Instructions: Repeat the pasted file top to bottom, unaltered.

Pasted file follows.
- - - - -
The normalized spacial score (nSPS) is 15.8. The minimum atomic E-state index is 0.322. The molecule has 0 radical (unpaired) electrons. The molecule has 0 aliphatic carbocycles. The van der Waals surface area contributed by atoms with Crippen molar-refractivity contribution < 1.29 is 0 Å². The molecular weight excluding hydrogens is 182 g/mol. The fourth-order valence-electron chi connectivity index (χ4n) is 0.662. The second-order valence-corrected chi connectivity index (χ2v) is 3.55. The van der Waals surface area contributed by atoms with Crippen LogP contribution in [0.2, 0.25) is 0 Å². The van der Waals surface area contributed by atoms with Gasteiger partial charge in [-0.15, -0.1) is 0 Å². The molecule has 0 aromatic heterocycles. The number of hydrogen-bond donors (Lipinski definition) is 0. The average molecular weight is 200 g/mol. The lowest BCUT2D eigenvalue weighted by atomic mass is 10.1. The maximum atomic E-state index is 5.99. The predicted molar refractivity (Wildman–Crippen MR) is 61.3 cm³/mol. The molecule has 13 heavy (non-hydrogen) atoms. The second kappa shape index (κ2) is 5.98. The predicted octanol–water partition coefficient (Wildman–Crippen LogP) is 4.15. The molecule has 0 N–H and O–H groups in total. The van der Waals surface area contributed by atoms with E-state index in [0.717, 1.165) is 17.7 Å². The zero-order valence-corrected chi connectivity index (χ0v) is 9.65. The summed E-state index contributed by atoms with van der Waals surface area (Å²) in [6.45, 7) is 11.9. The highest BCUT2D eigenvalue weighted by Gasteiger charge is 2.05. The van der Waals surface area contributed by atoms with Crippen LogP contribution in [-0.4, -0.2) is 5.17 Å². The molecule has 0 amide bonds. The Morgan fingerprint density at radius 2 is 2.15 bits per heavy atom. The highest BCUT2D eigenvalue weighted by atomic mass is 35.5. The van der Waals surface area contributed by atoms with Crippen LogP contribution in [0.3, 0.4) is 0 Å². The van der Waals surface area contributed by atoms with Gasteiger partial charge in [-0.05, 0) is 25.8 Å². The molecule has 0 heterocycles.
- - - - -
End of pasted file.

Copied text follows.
The normalized spacial score (nSPS) is 15.8. The minimum atomic E-state index is 0.322. The molecule has 0 radical (unpaired) electrons. The molecule has 0 aliphatic carbocycles. The van der Waals surface area contributed by atoms with Crippen molar-refractivity contribution < 1.29 is 0 Å². The molecular weight excluding hydrogens is 182 g/mol. The fourth-order valence-electron chi connectivity index (χ4n) is 0.662. The second-order valence-corrected chi connectivity index (χ2v) is 3.55. The van der Waals surface area contributed by atoms with Crippen LogP contribution in [0.2, 0.25) is 0 Å². The van der Waals surface area contributed by atoms with Gasteiger partial charge in [-0.15, -0.1) is 0 Å². The molecule has 0 aromatic heterocycles. The number of hydrogen-bond donors (Lipinski definition) is 0. The average molecular weight is 200 g/mol. The lowest BCUT2D eigenvalue weighted by atomic mass is 10.1. The maximum atomic E-state index is 5.99. The predicted molar refractivity (Wildman–Crippen MR) is 61.3 cm³/mol. The molecule has 13 heavy (non-hydrogen) atoms. The second kappa shape index (κ2) is 5.98. The predicted octanol–water partition coefficient (Wildman–Crippen LogP) is 4.15. The molecule has 0 N–H and O–H groups in total. The van der Waals surface area contributed by atoms with E-state index in [0.717, 1.165) is 17.7 Å². The zero-order valence-corrected chi connectivity index (χ0v) is 9.65. The summed E-state index contributed by atoms with van der Waals surface area (Å²) in [6.45, 7) is 11.9. The highest BCUT2D eigenvalue weighted by Gasteiger charge is 2.05. The van der Waals surface area contributed by atoms with Crippen LogP contribution in [-0.4, -0.2) is 5.17 Å². The molecule has 0 amide bonds. The Morgan fingerprint density at radius 2 is 2.15 bits per heavy atom. The highest BCUT2D eigenvalue weighted by atomic mass is 35.5. The van der Waals surface area contributed by atoms with Crippen LogP contribution in [0.3, 0.4) is 0 Å². The van der Waals surface area contributed by atoms with Gasteiger partial charge in [-0.05, 0) is 25.8 Å². The molecule has 0 heterocycles.